Some of the caffeine is out of the Tea Party. At least according to Rutgers University professor Ross Baker.
Baker addressed a room of Middlesex County College students on Thursday during "You Decide -- The Presidential Election: What we know and what we think we know," an open forum discussing the November election.
He was joined by Star-Ledger columnist Tom Moran.
Baker said the role of the tea party has been greatly diminished in comparison to the 2008 election, and the conservative group has lost some of their steam.
Baker addressed some historical trends in presidential elections, notably that in times of economic distress, it has been historically difficult for a president to successfully win a second term.
In 1976, Gerald Ford was gunning for a second term amid a 7.5 unemployment rate nationwide, and was defeated. Four years later, the same thing happened to the man who defeated him, Jimmy Carter, who ran for a second term with a 7.7 percent unemployment rate in the country, Baker said.
And in 1992, George H. Bush's unsuccessful re-election campaign was set against a 7.5 percent unemployment rate.
The current unemployment rate is around 8 percent, Baker said.
Despite the gravity of the economic state, other aspects go into elections, such as the likability of each candidate, and feeling of the American people as to the direction in which the country is headed.
During the forum, hosted by the college's Democracy House organization, Moran handled the majority of questions regarding the current issues of this election, while Baker provided much historical information and context.
Moran urged the students to get educated on a ballot question that if passed in New Jersey, would allot $750 million to higher education institutions in New Jersey, including community colleges.
That money would ultimately lower student tuition, he said, making the urgency to vote a "no-brainer" for students this year.
Moran referred to the question as "bags of money" waiting for the students, and urged them to visit the voter registration table in the rear of the room.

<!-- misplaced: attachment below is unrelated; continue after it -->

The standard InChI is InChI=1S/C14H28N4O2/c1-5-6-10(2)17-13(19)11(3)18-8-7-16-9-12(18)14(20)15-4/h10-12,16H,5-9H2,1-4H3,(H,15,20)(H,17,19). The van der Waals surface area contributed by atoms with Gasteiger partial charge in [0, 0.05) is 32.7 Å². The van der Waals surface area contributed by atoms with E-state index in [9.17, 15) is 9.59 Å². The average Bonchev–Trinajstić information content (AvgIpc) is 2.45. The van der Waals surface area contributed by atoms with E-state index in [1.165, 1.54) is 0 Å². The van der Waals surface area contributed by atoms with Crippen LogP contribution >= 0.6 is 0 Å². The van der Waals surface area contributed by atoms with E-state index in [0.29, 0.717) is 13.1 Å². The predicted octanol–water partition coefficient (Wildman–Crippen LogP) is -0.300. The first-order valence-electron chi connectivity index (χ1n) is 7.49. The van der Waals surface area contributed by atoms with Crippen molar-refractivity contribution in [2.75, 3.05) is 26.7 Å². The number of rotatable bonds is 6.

"This bond issue for higher education is very important," he said.
Participants asked questions about "Obamacare," the Bush tax cuts, Iran and Israel and swing states, with the liveliest discussion centering around health care reform.
Baker said that one of the faults of the health care act was that Washington had no idea how to sell it to the American people, a fact they realized too late.
"That reassurance just wasn't there," he said.
Student Anatoly Doubrovny, 21, who has worked in manufacturing as a machinist apprentice asked the question of whether the government should still subsidize those companies, and if that job field is still important.
After the discussion, Doubrovny, of East Brunswick, said there isn't much discussion in politics about that job field, one that in past decades, was considered a strong American industry.
A lot of machinists tend to vote Republican, as they are small business owners, he said. But he wasn't particularly impressed with either Mitt Romney or Barack Obama, Doubrovny said.
Baker said that the thing that young college students ages 17-19 need to realize is that they are recognized as non-participants in the political arena, which is why federal funding for students is largely inconsistent.
Politicians are "terrified" of senior citizens, because they vote in droves, Baker said.
"Your claim on any of the benefits (available) are impaired by the fact that you don't vote," he said.
For more information on Democracy House at Middlesex County College, click here.